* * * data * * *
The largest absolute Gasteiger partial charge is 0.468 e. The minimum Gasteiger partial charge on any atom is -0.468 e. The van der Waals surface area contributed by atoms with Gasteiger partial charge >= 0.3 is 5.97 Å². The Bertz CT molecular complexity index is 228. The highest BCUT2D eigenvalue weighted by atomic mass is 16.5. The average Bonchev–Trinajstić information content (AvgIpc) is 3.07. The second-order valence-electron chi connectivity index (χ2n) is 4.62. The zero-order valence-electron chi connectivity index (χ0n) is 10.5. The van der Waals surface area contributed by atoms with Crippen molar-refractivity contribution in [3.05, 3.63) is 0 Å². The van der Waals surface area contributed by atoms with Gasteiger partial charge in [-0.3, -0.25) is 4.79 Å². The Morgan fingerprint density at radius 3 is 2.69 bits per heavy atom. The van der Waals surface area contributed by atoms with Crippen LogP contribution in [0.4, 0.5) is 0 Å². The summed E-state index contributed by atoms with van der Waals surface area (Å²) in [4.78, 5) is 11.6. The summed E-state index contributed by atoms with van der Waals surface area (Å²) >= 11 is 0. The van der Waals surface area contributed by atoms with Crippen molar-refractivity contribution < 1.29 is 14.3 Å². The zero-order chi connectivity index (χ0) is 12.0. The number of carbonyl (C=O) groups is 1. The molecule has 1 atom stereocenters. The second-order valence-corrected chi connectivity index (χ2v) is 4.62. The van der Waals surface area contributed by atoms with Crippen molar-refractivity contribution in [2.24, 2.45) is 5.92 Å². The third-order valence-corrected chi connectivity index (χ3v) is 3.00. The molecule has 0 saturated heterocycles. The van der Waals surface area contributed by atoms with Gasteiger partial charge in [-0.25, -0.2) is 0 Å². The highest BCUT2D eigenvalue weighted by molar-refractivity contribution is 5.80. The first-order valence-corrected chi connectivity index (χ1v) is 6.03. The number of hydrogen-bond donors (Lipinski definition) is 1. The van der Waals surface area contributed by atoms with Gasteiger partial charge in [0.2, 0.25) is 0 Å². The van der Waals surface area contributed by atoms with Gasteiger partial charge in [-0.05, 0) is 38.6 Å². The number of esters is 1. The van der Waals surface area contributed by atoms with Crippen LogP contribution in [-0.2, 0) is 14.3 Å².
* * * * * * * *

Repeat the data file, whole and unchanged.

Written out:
The largest absolute Gasteiger partial charge is 0.468 e. The minimum Gasteiger partial charge on any atom is -0.468 e. The van der Waals surface area contributed by atoms with Gasteiger partial charge >= 0.3 is 5.97 Å². The Bertz CT molecular complexity index is 228. The highest BCUT2D eigenvalue weighted by atomic mass is 16.5. The average Bonchev–Trinajstić information content (AvgIpc) is 3.07. The second-order valence-electron chi connectivity index (χ2n) is 4.62. The zero-order valence-electron chi connectivity index (χ0n) is 10.5. The van der Waals surface area contributed by atoms with Crippen molar-refractivity contribution in [3.05, 3.63) is 0 Å². The van der Waals surface area contributed by atoms with Gasteiger partial charge in [-0.3, -0.25) is 4.79 Å². The Morgan fingerprint density at radius 3 is 2.69 bits per heavy atom. The van der Waals surface area contributed by atoms with Crippen LogP contribution in [0.4, 0.5) is 0 Å². The summed E-state index contributed by atoms with van der Waals surface area (Å²) in [4.78, 5) is 11.6. The summed E-state index contributed by atoms with van der Waals surface area (Å²) >= 11 is 0. The van der Waals surface area contributed by atoms with Crippen molar-refractivity contribution < 1.29 is 14.3 Å². The zero-order chi connectivity index (χ0) is 12.0. The number of carbonyl (C=O) groups is 1. The molecule has 1 atom stereocenters. The second-order valence-corrected chi connectivity index (χ2v) is 4.62. The van der Waals surface area contributed by atoms with Crippen molar-refractivity contribution in [2.24, 2.45) is 5.92 Å². The third-order valence-corrected chi connectivity index (χ3v) is 3.00. The molecule has 0 saturated heterocycles. The van der Waals surface area contributed by atoms with Gasteiger partial charge in [-0.25, -0.2) is 0 Å². The highest BCUT2D eigenvalue weighted by molar-refractivity contribution is 5.80. The first-order valence-corrected chi connectivity index (χ1v) is 6.03. The number of hydrogen-bond donors (Lipinski definition) is 1. The van der Waals surface area contributed by atoms with Gasteiger partial charge in [0.2, 0.25) is 0 Å². The van der Waals surface area contributed by atoms with Gasteiger partial charge in [-0.05, 0) is 38.6 Å². The number of esters is 1. The van der Waals surface area contributed by atoms with Crippen LogP contribution in [-0.2, 0) is 14.3 Å².